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Tankard: C.2070-1928

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Object information

Current Location: Gallery 27 (Glaisher)


Production: Unidentified Creussen Pottery




Brown salt-glazed stoneware tankard decorated with three applied moulded medallions enclosing respectively a coat-of-arms, and busts of a man and a woman with Renaissance style ornamental frames, inscribed below, 'MATTHAEVS HASFVRDER IN CVLMBACH'

Brown stoneware with dark-brown wash on the exterior, applied moulded relief decoration, and salt-glaze. The tankard is of Bienenkorb form, with slightly convex sides, a spreading base, and a loop handle, to which is attached a hinged pewter cover with a ball thumbpiece. There are pewter cordons inlaid below the rim at the top, and on both sides of the spreading base. Applied round the sides are a central circular medallion enclosing the arms of Hasfurder: a leaping hare with above, a helm, hare crest and mantling, flanked by busts of a woman (L) and a man (R) in contemporary costume. The busts and arms are surrounded by rectangular frames of putti, strapwork, scrolls and drapery, and are separated by caryatids inset with lion masks. On the spreading lower area is the inscription 'MATTHAEVS HASFVRDER IN CVLMBACH' (AE joined). The back of the handle has at the top, an applied grotesque mask, and acanthus foliage extending to its junction with the body.


History note: H.J. Fielding (1834-1921); Puttick and Simpson, London, 27 January, 1922, 'Pottery and Porcelain, the property of the late Henry Johnes Fielding Esq. (Grandson of Henry Fielding) of 17 Hereford Square, S.W.', one of five items in lot 72; purchased for £2 12s. 6d. by Mack on behalf of Dr J.W.L. Glaisher, FRS, Trinity College, Cambridge

Legal notes

Dr J. W. L. Glaisher Bequest

Measurements and weight

Height: 14.2 cm
Width: 15.3 cm

Place(s) associated

  • Creussen ⪼ Bavaria ⪼ German

Acquisition and important dates

Method of acquisition: Bequeathed (1928-12-07) by Glaisher, J. W. L., Dr


17th Century, Early#
Production date: circa AD 1620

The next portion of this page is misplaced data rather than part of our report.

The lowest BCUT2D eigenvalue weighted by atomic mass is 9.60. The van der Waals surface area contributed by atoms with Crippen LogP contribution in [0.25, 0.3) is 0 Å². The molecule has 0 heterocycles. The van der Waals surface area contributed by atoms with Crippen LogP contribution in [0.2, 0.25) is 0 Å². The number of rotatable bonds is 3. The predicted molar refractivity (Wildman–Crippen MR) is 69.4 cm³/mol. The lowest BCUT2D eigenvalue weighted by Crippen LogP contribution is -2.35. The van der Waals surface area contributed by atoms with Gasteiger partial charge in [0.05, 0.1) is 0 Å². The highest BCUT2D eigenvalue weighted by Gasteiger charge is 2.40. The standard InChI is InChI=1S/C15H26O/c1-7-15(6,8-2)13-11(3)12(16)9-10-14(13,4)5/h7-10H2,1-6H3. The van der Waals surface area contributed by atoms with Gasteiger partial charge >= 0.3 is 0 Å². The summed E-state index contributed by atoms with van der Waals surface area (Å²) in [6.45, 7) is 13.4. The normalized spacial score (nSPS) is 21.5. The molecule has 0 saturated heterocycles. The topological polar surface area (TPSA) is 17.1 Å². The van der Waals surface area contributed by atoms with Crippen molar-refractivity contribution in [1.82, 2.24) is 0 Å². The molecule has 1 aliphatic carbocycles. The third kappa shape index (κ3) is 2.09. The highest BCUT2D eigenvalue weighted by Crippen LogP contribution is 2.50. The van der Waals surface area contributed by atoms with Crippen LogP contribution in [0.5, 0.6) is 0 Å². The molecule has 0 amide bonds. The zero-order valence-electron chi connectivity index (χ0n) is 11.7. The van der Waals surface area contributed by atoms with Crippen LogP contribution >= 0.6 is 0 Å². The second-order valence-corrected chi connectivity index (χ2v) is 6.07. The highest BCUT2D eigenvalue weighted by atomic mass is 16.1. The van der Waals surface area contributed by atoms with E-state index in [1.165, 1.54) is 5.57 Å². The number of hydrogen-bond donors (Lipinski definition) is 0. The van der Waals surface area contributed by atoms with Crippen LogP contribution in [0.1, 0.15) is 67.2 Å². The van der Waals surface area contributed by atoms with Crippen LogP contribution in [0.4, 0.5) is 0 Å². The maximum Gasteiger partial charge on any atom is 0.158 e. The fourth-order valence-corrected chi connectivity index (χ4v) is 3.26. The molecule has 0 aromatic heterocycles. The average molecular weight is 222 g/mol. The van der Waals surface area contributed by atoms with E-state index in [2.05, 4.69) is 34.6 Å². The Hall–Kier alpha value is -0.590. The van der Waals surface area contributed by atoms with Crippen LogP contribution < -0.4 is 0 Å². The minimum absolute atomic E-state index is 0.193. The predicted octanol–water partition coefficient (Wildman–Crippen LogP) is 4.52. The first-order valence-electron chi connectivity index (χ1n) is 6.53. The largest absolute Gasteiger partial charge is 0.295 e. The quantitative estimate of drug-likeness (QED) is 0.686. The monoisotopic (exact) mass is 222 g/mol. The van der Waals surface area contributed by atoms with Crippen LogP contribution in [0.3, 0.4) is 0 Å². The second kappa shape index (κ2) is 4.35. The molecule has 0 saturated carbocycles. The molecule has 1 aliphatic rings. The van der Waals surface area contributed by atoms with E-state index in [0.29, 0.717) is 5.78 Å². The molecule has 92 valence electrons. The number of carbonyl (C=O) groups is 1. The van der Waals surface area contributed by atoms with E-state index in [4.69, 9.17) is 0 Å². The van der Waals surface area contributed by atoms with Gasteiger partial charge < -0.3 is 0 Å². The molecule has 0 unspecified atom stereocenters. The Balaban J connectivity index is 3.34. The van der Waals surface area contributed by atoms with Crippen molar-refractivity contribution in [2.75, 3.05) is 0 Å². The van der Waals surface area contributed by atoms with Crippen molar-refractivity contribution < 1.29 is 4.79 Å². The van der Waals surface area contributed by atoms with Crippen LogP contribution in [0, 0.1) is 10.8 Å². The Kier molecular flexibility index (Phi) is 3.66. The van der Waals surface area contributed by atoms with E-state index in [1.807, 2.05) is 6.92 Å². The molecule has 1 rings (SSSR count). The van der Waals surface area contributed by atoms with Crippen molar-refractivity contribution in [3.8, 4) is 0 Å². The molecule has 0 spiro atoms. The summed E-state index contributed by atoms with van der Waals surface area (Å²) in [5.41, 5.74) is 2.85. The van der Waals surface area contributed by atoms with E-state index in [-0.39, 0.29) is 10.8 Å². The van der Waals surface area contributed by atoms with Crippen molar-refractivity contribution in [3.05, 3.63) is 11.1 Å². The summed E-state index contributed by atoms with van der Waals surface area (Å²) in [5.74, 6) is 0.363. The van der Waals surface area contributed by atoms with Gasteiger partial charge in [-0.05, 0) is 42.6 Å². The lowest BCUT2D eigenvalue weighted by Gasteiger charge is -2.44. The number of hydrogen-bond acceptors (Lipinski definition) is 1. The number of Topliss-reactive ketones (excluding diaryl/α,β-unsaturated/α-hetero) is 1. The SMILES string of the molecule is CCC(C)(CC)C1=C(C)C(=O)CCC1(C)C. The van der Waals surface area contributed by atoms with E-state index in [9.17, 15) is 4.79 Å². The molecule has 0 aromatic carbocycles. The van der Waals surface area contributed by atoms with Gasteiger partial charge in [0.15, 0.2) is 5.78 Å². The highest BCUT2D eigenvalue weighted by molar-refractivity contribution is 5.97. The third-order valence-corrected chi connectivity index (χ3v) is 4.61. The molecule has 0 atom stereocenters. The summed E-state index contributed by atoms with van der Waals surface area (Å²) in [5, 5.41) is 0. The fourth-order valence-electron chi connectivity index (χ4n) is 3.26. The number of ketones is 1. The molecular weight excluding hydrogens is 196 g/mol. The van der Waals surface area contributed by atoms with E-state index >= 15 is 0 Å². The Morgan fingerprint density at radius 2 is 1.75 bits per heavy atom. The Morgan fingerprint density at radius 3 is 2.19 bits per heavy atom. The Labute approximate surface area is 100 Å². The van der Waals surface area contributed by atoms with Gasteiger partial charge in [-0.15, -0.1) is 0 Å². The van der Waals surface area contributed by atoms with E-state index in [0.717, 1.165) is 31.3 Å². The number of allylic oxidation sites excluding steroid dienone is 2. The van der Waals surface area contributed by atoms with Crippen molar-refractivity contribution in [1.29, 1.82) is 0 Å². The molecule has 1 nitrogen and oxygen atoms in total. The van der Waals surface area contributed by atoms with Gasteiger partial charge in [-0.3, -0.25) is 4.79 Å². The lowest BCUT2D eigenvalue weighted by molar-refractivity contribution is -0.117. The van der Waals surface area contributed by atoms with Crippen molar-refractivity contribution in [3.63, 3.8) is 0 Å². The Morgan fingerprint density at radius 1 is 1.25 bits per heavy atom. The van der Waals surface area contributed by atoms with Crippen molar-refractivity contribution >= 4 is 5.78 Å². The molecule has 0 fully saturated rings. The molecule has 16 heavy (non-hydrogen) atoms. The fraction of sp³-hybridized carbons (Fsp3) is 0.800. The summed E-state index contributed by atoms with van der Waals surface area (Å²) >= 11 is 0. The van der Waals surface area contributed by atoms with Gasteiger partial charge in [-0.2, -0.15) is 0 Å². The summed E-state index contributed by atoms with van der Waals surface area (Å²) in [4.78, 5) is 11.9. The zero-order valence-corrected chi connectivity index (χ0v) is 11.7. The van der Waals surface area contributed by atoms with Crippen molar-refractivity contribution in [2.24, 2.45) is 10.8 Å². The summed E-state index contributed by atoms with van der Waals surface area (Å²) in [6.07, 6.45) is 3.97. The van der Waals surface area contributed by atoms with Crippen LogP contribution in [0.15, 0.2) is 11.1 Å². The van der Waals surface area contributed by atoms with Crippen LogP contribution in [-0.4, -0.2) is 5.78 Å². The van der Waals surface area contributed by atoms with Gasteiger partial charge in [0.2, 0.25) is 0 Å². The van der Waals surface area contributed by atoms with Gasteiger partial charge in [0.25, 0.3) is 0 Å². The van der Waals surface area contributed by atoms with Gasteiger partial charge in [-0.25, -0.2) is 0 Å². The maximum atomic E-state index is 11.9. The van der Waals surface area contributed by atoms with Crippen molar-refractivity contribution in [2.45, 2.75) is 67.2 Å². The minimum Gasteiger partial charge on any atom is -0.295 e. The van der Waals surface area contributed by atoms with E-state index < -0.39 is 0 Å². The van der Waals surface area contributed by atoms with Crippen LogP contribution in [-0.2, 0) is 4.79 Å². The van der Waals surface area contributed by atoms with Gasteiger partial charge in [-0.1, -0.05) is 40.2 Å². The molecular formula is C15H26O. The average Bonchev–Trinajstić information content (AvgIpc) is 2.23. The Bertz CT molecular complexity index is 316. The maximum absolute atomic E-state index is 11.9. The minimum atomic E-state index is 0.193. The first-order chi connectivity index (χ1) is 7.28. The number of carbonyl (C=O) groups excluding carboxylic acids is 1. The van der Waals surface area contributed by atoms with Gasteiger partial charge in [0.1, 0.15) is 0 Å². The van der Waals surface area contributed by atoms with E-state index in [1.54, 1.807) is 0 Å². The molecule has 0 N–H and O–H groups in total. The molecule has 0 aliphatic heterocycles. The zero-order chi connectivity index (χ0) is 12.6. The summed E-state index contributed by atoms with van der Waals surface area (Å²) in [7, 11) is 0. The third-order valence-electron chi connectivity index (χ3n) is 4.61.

A pottery industry existed in Creussen (or Kreussen) in the sixteenth century but stoneware production did not begin until the early seventeenth century. Dated examples begin in the second decade of the century, and the first recorded historical reference to potting there was in Matthaeus Merrian's Topogaphia Franconiae, published in 1548. The Bienenkorb (beehive) form of tankard was one of the characteristic vessel shapes made at Creussen. Tankards decorated with some reliefs comparable to this one have been recorded with the date 1621. A tankard with the same inscription, and arms, but different female head, is in the British Museum (inv. no. 1887,0211.16).

Culmbach, now Kulmbach, is the capital of the Kulmbach area of Bavaria

School or Style


People, subjects and objects depicted

Components of the work

Surface composed of iron-brown wash ( dark brown) salt-glaze
Base Diameter 12.6 cm
Body Height 11.1 cm

Materials used in production

brown Stoneware

Inscription or legends present

Inscription present: in Roman capital letters

  • Location: Round the lowest part of the sides
  • Method of creation: Moulded in relief
  • Type: Inscription

References and bibliographic entries

Identification numbers

Accession number: C.2070-1928
Primary reference Number: 73070
Old object number: 3982
Stable URI

Audit data

Created: Saturday 6 August 2011 Updated: Friday 15 December 2023 Last processed: Friday 15 December 2023

Associated departments & institutions

Owner or interested party: The Fitzwilliam Museum
Associated department: Applied Arts

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The Fitzwilliam Museum (2024) "Tankard" Web page available at: Accessed: 2024-04-24 07:06:13

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